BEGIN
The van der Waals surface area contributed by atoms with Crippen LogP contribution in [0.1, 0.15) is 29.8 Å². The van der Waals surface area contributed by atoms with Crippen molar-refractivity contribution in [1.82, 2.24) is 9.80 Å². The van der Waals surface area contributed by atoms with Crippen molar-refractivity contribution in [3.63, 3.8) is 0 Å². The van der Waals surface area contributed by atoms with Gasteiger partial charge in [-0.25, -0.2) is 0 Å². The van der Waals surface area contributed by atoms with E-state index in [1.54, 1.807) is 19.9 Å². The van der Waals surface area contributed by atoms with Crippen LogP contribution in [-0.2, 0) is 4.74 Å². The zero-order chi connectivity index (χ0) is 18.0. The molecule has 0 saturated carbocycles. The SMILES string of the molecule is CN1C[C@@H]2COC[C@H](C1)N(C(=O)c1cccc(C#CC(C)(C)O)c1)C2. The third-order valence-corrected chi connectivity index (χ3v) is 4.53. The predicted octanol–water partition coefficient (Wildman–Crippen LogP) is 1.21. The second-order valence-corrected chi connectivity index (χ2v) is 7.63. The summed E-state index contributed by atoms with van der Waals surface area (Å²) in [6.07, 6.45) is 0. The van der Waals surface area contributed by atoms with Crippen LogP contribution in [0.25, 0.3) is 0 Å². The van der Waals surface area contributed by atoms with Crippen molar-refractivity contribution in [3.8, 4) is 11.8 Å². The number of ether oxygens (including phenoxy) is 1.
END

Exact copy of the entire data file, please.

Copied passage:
The van der Waals surface area contributed by atoms with Crippen LogP contribution in [0.1, 0.15) is 29.8 Å². The van der Waals surface area contributed by atoms with Crippen molar-refractivity contribution in [1.82, 2.24) is 9.80 Å². The van der Waals surface area contributed by atoms with Crippen molar-refractivity contribution in [3.63, 3.8) is 0 Å². The van der Waals surface area contributed by atoms with Gasteiger partial charge in [-0.25, -0.2) is 0 Å². The van der Waals surface area contributed by atoms with E-state index in [1.54, 1.807) is 19.9 Å². The van der Waals surface area contributed by atoms with Crippen LogP contribution in [-0.2, 0) is 4.74 Å². The zero-order chi connectivity index (χ0) is 18.0. The molecule has 0 saturated carbocycles. The SMILES string of the molecule is CN1C[C@@H]2COC[C@H](C1)N(C(=O)c1cccc(C#CC(C)(C)O)c1)C2. The third-order valence-corrected chi connectivity index (χ3v) is 4.53. The predicted octanol–water partition coefficient (Wildman–Crippen LogP) is 1.21. The second-order valence-corrected chi connectivity index (χ2v) is 7.63. The summed E-state index contributed by atoms with van der Waals surface area (Å²) in [6.07, 6.45) is 0. The van der Waals surface area contributed by atoms with Crippen LogP contribution in [0.25, 0.3) is 0 Å². The van der Waals surface area contributed by atoms with Crippen molar-refractivity contribution in [3.8, 4) is 11.8 Å². The number of ether oxygens (including phenoxy) is 1.